Sustainability claims have long faced scrutiny. Between the FTC's Green Guides, a series of increasingly restrictive California laws, and the ongoing specter of class action lawsuits, "green" claims court risk from every direction. A recent decision out of the Southern District of New York adds yet another reason for caution—particularly with respect to "carbon neutral" claims.

Key Takeaways

  • Reliance on a third-party certification body may not be sufficient support for "carbon neutral" claims
  • Website explanations of "carbon neutral" claims may not adequately narrow or qualify "carbon neutral" claims on packaging
  • Dictionary or technical definitions, while sometimes probative, are not necessarily dispositive of a claim's meaning

In an opinion that largely declined to dismiss a class action suit against Danone Waters of America (Danone), the court found that Danone's "carbon neutral" claim could be understood to mean "zero carbon emissions." The opinion stems from a class action lawsuit alleging that Danone Waters—in marketing its evian bottled water—violated various state laws by labeling its evian water as "Carbon Neutral," along with a footprint and a reference to the third-party certification body, "Carbon Trust."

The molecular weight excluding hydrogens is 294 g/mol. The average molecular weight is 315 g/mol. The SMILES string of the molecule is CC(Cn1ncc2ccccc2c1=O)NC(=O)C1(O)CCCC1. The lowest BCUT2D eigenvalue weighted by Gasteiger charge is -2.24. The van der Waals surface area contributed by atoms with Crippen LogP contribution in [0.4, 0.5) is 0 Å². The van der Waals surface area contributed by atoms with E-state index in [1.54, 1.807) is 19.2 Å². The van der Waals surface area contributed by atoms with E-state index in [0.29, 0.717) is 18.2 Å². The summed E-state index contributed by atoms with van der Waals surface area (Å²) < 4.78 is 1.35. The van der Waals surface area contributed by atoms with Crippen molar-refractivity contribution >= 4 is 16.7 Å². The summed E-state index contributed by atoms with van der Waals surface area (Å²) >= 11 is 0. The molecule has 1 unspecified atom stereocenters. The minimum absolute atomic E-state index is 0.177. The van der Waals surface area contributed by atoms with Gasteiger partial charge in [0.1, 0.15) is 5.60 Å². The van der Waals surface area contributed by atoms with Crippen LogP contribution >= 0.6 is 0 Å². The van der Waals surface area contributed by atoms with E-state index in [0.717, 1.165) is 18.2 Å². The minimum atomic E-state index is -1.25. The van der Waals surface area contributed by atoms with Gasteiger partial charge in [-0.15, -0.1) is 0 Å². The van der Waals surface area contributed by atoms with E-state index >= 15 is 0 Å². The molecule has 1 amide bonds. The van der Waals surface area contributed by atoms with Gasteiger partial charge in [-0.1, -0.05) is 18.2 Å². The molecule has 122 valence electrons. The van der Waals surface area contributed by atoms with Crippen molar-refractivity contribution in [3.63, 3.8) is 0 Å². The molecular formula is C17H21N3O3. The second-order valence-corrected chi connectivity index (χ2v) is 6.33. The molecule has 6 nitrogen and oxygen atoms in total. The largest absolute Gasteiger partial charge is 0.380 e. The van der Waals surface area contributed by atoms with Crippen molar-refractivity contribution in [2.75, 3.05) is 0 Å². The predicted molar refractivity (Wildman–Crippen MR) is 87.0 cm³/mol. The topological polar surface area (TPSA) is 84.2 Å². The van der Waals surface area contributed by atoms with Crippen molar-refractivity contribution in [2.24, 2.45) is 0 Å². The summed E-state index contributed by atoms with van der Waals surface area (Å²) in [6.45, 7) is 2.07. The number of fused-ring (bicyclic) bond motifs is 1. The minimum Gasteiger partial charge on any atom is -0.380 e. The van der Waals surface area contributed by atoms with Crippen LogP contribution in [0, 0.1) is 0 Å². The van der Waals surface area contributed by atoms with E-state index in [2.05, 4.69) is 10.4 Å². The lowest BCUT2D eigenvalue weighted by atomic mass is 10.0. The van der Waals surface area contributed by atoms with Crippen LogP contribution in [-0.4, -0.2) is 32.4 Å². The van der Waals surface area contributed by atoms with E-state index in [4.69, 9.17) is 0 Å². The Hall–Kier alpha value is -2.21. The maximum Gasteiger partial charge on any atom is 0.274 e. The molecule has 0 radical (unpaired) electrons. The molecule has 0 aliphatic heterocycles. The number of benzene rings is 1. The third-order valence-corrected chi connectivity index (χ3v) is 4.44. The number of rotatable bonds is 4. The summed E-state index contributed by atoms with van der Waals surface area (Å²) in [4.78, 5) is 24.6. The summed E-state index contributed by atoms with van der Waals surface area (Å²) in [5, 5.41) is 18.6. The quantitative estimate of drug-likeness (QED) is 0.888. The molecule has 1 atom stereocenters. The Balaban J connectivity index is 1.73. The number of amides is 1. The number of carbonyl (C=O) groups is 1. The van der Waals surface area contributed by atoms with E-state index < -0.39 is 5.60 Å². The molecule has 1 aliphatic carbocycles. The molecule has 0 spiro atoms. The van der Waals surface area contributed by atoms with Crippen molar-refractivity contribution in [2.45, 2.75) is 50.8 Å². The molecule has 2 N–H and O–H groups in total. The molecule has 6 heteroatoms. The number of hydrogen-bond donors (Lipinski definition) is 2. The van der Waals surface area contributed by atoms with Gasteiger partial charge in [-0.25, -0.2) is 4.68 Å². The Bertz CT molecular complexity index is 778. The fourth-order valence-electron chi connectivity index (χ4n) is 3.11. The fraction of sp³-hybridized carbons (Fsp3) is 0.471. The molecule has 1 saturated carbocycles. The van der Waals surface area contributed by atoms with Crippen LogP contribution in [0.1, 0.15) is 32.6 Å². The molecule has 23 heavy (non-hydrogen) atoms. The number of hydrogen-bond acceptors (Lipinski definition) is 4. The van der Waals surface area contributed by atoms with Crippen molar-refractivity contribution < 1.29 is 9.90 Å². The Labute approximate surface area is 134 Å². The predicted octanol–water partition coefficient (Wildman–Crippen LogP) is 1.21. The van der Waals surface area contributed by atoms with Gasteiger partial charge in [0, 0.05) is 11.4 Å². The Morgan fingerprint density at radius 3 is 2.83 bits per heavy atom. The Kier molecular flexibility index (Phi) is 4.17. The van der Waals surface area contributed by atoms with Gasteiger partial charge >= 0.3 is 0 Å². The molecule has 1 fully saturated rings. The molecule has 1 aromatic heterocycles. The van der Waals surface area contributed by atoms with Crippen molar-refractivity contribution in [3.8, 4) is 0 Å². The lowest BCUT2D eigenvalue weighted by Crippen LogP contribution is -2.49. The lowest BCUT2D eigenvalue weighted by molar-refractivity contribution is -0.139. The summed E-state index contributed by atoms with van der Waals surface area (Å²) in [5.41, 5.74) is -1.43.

Danone insisted that its "carbon neutral" claim was borne out by its product's third-party certification. More generally, Danone disputed the notion that "carbon neutral" is understood to mean "emitting no carbon dioxide at all." It pointed to dictionary definitions of "carbon neutral" that contemplate the use of offsets to balance emissions. Danone also noted that its product's website explains evian's approach to reducing and offsetting emissions.

None of these arguments held water—bottled or metaphorical—before the court. Despite dictionary definitions noting that "carbon neutral" status can be achieved with offsets, the court held that the term "carbon neutral" was "a technical word not within an average consumer's common parlance." It noted that "[a] reasonable consumer may plausibly understand 'carbon neutral,' a term whose meaning varies even within its own industry, to mean 'zero carbon emissions.'" The court added that "carbon neutral" is precisely the sort of "unqualified general environmental benefit" claim that is prohibited by the FTC's Green Guides.

While other courts may construe the term differently, it's clear which way the wind is blowing. "Carbon neutral" claims are risky territory. Steps to mitigate risk involve qualifying "carbon neutral" claims and referencing the use of offsets where applicable.

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